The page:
OK here we go.
If your power supply has that on switch turn it on now after everything has been hooked up then press the power button on the front of your computer and watch it come alive.
At this point there's a miniature computer inside your motherboard that's called the bios and it starts up first.
The bios at this time will do a system check on the motherboard to make sure everything is operating properly and then it will check for any and all hardware that may be connected to it.
It then sends a message to each one in turn waking it up and asking it to introduce itself.
This is the time everyone complains about.
But without this check you could burn out your brand new assembly before it even starts.
Each piece of hardware you installed then does a self check and sends back a reply saying I'm good to go.
If the self check doesn't pass then no message will be sent back and depending on the priority of the hardware the bios will either ignore it and go on to the next on or it will halt the computer and put an error message on the screen.
Keyboards, mice and floppy drives have a high priority and failure can cause the bios to stop the machine unless it's turned off in the bios settings.
Hard drives have either a very low or no priority at all.
They can fail, be disconnected and the bios will still go merrily on it's way as if nothing bad has happened.
Usually an operating system has to be installed before you will get a boot or hard drive failure message.
As the screens start showing up you first will usually see what's called a splash screen where the motherboard's manufacturer's logo and other information is usually shown this is where the bios is doing most of the work I mentioned earlier.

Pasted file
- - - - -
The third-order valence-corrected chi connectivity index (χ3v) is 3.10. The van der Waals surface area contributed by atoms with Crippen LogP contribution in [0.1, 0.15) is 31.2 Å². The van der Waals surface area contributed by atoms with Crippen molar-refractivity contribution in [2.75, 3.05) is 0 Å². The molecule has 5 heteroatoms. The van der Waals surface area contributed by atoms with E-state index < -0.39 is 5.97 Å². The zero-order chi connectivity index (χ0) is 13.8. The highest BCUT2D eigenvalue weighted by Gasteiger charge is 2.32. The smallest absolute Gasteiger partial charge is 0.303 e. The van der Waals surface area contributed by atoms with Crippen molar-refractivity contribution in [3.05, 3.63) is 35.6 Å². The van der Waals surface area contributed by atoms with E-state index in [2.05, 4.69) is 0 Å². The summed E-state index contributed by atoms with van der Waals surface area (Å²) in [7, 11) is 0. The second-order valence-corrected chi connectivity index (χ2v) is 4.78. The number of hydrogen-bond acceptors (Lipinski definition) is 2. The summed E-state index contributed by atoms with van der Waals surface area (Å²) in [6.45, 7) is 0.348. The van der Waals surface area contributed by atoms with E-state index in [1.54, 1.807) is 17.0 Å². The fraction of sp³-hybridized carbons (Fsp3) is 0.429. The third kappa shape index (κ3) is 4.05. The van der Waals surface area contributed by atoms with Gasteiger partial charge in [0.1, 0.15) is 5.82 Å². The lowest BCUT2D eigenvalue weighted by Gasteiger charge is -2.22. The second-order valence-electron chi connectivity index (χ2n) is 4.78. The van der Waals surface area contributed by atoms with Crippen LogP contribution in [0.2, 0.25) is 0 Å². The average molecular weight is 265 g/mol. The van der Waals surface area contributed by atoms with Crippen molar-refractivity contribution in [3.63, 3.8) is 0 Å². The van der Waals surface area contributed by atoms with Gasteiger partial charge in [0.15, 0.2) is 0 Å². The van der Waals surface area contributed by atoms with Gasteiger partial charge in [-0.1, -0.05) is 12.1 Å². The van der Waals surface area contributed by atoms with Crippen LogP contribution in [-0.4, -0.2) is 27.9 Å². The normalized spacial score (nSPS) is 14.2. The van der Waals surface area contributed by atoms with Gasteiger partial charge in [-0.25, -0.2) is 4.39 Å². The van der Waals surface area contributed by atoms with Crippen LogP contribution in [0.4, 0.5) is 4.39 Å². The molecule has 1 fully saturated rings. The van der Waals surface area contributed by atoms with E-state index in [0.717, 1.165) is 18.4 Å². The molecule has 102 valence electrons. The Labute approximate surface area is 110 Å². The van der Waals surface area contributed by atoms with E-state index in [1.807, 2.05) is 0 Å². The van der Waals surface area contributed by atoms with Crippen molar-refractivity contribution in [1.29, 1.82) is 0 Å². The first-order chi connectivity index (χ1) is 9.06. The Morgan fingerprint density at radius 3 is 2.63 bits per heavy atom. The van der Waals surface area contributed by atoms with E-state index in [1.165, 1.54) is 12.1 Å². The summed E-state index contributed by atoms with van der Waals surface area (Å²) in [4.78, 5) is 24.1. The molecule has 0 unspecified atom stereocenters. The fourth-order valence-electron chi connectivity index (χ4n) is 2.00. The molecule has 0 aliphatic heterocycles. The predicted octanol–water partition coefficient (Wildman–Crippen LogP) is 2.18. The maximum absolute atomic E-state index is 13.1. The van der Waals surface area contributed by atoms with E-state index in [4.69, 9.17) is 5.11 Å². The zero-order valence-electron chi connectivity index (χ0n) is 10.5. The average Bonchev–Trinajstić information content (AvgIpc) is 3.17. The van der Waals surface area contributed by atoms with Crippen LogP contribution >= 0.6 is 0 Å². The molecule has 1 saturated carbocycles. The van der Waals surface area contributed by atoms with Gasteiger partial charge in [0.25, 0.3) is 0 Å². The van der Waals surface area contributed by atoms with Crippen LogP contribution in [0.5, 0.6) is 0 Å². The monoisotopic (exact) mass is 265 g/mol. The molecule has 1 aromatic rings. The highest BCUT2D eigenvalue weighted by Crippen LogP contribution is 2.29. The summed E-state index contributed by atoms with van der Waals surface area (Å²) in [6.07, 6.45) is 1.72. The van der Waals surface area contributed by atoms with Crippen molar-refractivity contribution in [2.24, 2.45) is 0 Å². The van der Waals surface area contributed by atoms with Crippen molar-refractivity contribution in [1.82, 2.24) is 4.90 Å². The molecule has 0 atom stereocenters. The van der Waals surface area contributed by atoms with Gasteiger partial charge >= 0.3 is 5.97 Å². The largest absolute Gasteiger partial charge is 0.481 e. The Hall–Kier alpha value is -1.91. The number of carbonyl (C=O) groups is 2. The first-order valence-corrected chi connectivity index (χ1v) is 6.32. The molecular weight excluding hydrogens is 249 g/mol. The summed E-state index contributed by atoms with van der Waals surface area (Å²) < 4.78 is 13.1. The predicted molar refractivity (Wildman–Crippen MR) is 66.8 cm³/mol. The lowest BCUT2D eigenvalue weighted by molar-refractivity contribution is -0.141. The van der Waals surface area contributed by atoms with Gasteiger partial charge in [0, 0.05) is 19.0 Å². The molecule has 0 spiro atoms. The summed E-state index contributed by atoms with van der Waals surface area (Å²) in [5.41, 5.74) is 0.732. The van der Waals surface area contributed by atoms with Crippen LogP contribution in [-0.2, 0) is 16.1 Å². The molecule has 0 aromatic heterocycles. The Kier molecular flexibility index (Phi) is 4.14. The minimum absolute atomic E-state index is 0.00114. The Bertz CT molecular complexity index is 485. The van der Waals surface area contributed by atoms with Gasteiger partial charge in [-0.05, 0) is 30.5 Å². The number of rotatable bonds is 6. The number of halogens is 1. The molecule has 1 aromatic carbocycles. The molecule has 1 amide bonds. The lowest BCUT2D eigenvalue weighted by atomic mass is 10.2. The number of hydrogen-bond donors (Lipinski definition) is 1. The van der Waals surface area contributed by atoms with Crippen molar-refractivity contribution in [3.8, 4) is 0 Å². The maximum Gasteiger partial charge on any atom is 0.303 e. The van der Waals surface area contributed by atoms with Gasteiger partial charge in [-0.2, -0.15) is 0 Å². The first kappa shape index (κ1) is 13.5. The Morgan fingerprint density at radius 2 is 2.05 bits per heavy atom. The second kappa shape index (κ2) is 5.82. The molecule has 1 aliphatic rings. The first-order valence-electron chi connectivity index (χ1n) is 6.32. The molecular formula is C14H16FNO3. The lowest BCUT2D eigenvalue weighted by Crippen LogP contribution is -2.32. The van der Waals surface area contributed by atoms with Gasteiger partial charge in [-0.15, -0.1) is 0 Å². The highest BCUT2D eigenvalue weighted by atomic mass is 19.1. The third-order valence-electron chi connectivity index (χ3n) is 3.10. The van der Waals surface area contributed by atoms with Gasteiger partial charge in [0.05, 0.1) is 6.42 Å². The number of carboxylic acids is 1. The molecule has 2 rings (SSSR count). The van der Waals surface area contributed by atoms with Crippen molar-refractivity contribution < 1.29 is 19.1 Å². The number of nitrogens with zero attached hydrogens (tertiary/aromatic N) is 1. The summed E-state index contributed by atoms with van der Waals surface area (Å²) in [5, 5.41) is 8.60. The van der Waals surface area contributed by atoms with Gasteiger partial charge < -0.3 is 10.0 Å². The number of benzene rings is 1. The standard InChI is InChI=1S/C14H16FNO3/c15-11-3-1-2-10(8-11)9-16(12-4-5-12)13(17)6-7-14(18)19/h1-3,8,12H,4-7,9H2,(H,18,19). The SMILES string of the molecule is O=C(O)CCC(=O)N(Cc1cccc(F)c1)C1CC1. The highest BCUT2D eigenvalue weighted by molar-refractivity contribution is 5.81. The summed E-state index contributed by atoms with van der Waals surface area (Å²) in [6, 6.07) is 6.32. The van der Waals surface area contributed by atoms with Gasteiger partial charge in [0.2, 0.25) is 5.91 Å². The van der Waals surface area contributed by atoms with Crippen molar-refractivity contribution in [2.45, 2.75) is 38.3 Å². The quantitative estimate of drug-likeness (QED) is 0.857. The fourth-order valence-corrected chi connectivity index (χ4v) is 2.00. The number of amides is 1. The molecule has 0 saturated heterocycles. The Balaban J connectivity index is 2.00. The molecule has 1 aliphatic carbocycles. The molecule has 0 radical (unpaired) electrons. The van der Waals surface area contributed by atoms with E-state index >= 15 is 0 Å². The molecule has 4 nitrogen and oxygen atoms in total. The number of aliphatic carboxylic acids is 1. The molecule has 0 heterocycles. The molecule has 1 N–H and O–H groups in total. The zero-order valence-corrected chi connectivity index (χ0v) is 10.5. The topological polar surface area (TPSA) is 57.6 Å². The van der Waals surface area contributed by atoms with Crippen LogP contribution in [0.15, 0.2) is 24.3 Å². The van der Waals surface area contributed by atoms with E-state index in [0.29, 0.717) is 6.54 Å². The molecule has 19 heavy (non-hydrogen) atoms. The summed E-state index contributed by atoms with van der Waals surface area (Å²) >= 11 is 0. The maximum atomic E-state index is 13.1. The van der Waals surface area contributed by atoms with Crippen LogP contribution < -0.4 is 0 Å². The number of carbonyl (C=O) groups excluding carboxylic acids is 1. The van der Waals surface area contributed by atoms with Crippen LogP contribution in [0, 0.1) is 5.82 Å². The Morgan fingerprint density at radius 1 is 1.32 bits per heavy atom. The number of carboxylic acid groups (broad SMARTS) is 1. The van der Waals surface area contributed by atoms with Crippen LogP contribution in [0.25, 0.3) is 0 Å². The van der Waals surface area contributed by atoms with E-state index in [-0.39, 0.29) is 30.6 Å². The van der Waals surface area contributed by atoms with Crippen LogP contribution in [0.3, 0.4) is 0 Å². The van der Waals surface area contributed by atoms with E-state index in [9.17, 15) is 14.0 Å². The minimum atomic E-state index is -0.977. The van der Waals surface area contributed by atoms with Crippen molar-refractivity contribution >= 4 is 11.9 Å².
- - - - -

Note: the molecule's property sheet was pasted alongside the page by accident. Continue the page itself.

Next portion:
After the splash screen you will see a memory check and a screen that will say something like press f2 or press del to enter setup.
If you can catch it fast enough press which button it says to go into setup.
When in set up you are only going to do two things at this time.
When in the setup screen look for a set of f button commands which are usually at the bottom of the screen and find the one that says load default settings. This is usually F5 whichever F button is says to press, press it then wait a few seconds then look for the one that says save settings and exit.
This is usually F10. Whatever button yours says press it then wait for it to save and reboot.
Bios is not made by Microsoft so you wont see a message that says "Are you sure you want to do this?"
You're expected to know what your doing if your in this section and so usually will not see anything except maybe a quick flicker in the screen that lets you know if it's been done.
So just press the load defaults button wait a few seconds then press the save and exit button and wait for the computer to reboot.
If everything goes properly then you will see the same screens again and this time do nothing at the bios screens just check inside the case to make sure all fans are running and wait till the bios finishes doing it's job.
The finish here is somewhat anticlimactic after all the work you just went through.
If there's anything at all displayed on the screen it will be the last thing that the bios did and had no clean-screen command after it to clear the screen.